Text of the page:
240 children take part in Llangollen’s Big Pedal

In Llangollen 240 children got together on Friday 29th March to cycle to school.

The event was organised by Friends of the Earth Llangollen, and was part of ‘The Big Pedal’, a national event involving over 2,000 schools More than 70% of pupils from both the English and Welsh medium primary schools decided to cycle, scoot, or walk to school that day instead of travelling by car.

Elin aged 7 said “It was really fun to cycle to school with my friends. Usually there are lots of cars at school which makes it difficult to cycle, but today there were hardly any cars and it was a lot better. I wish it could happen every day.”

Friends of the Earth Llangollen group coordinator Warren Davies said “Today has shown how easy and fun cycling can be. It wakes you up, it’s better for your health, and it’s just fun being outside in the fresh air. I have two young children and we would prefer to cycle to school every day. When they’re a bit older I’d like them to be able to cycle on their own, but the number of cars and lack of safe routes makes this very difficult.”

A stream of students on their way to school up Brook Street in Llangollen.

“We know cycling or walking is better for climate change and air pollution compared to driving. We also know that children are more at risk from the effects of pollution, so it’s important that we do more to improve air quality. The Welsh Government launched the Active Travel Act in 2013. To make progress we need the Welsh Government to provide more funding and clear leadership to councils in Wales.”

Headteacher of Bryn Collen, Lisa Howden said “Our learners love a challenge and we’re delighted to have taken part in the Big Pedal. We’ve been focusing on physical well being this year, taking part in Fitness Frenzy each break and the Daily Mile, so encouraging everyone to be active on their journey to school really complements that. We’re proud that our learners are aware of, and want to learn about, environmental and social issues. One of our year groups has recently chosen to learn about air pollution, so this event is also a practical response to that!”

Headteacher of Ysgol y Gwernant, Bethan Jones said “It’s great to be encouraging pupils and parents to walk, cycle and scoot to school. We have a responsibility to teach our pupils how to develop healthy lifestyles. It also links in with our Eco school initiatives and reduced traffic and pollution outside the school.”

Without any traffic the journey was safe and pollution free.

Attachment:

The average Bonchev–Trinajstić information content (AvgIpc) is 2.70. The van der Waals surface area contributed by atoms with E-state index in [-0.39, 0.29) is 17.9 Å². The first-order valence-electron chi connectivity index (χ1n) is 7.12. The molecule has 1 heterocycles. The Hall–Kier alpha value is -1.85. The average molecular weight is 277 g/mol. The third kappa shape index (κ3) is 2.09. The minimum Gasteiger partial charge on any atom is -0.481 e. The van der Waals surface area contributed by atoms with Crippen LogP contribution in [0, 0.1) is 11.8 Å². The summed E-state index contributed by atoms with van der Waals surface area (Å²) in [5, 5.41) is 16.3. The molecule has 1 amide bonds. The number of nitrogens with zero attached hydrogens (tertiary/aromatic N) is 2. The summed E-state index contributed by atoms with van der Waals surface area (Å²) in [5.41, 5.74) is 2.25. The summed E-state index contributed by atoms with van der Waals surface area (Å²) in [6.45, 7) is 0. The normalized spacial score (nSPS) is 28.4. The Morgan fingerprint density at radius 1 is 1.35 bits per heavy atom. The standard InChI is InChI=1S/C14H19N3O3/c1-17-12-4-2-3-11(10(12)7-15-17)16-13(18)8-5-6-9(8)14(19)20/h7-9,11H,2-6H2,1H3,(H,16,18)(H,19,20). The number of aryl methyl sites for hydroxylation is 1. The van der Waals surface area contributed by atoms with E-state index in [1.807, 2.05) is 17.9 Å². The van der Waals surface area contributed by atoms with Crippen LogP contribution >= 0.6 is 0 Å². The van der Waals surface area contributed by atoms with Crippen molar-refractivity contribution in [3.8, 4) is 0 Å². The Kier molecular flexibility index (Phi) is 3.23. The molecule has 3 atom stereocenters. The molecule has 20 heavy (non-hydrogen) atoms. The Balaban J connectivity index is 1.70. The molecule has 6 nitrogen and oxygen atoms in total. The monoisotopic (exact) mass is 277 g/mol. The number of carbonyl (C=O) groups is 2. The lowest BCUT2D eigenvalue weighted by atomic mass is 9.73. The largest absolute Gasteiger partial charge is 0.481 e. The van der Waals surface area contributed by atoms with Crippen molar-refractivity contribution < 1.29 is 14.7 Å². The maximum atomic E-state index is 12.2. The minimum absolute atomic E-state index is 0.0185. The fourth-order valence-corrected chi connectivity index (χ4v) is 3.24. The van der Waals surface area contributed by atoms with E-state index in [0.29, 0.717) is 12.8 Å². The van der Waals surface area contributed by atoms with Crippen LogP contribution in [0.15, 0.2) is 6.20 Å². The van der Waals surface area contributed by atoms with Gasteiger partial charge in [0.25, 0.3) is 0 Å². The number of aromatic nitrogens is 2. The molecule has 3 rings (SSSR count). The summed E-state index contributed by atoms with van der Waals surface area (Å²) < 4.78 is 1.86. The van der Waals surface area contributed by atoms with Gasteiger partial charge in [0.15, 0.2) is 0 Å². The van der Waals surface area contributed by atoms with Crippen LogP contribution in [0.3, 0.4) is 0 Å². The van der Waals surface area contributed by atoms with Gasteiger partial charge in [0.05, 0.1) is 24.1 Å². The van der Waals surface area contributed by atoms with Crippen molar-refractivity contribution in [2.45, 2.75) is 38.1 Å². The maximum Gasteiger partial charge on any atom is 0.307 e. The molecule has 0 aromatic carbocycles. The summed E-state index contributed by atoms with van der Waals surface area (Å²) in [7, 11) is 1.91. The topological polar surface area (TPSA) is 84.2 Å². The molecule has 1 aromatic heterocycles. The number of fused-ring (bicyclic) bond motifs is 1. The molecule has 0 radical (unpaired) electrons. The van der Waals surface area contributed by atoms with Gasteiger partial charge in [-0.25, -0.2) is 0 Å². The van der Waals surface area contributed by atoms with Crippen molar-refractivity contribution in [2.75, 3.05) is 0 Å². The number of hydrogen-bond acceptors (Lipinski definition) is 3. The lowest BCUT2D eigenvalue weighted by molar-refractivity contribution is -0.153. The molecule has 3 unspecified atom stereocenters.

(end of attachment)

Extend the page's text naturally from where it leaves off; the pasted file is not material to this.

In the UK 2,091 schools, nurseries, further education centres and after-school clubs are within 150 metres of a road with illegal levels of nitrogen dioxide.1 Air pollution costs lives and billions of pounds. It is one of the UK’s biggest killers, causing up to 36,000 early deaths in the UK every year, more than obesity or alcohol. Dirty air leads to worsening asthma symptoms, heart disease and even lung cancer. Air pollution has even been associated with changes in the brain linked to dementia and can lead to children growing up with smaller lungs.

The event organised by Llangollen Friends of the Earth aimed to encourage children and parents to consider cycling or walking to school instead of driving, showing how fun and beneficial it can be.

Overflowing bike rack at school.

School closures and wind turbines

Schools hold small communities together, they give a village a focus point and allow parents to meet up and make friends. They allow children to get to know, and value their surroundings and the people who live within them. Strong communities promote positive, environmentally aware values.

Denbighshire council are currently in the process of what they call, ‘modernisation’ of the county’s primary schools. Closures are amongst some of the council’s proposals. There are many reasons cited for closing small community schools; surplus places, difficultly recruiting headteachers and rising overheads. In the end it all comes down to a lack of funds. By closing Ysgol Llandrillo, Denbighshire council will make a revenue saving of approximately £31,000 per annum. They will also avoid the maintenance backlog of around £140,000.

Between two of villages affected by the school closure, Cynwyd and Llandrillo, Scottish Power Renewables are proposing to build a wind farm. The Mynydd Mynyllod wind farm. The company promises to provide the local community with £2000 for every MW installed per annum. IF all 25 of the proposed turbines are installed, then this equates to an annual income of £150,000.

There are concerns in the area about the visual and economic impact the wind farm could have. The money on offer by Scottish Power, the ‘community benefit’, is seen by those campaigning against the wind farm as being little more than a bribe. The money would be made available to a wide area surrounding the wind farm, and so directing the money towards education in Llandrillo would require cooperation from a number of local communities. The council would also need to find a way of making an alternative funding source fit the ‘Modernisation’ agenda imposed upon them by the Welsh Government.

Wind farm money could present an opportunity for this area. However there are lots of differing interests within the area. If anything positive is to come out of the changes currently being proposed, both to eductation and landscape, then it is community cooperation that will be the key.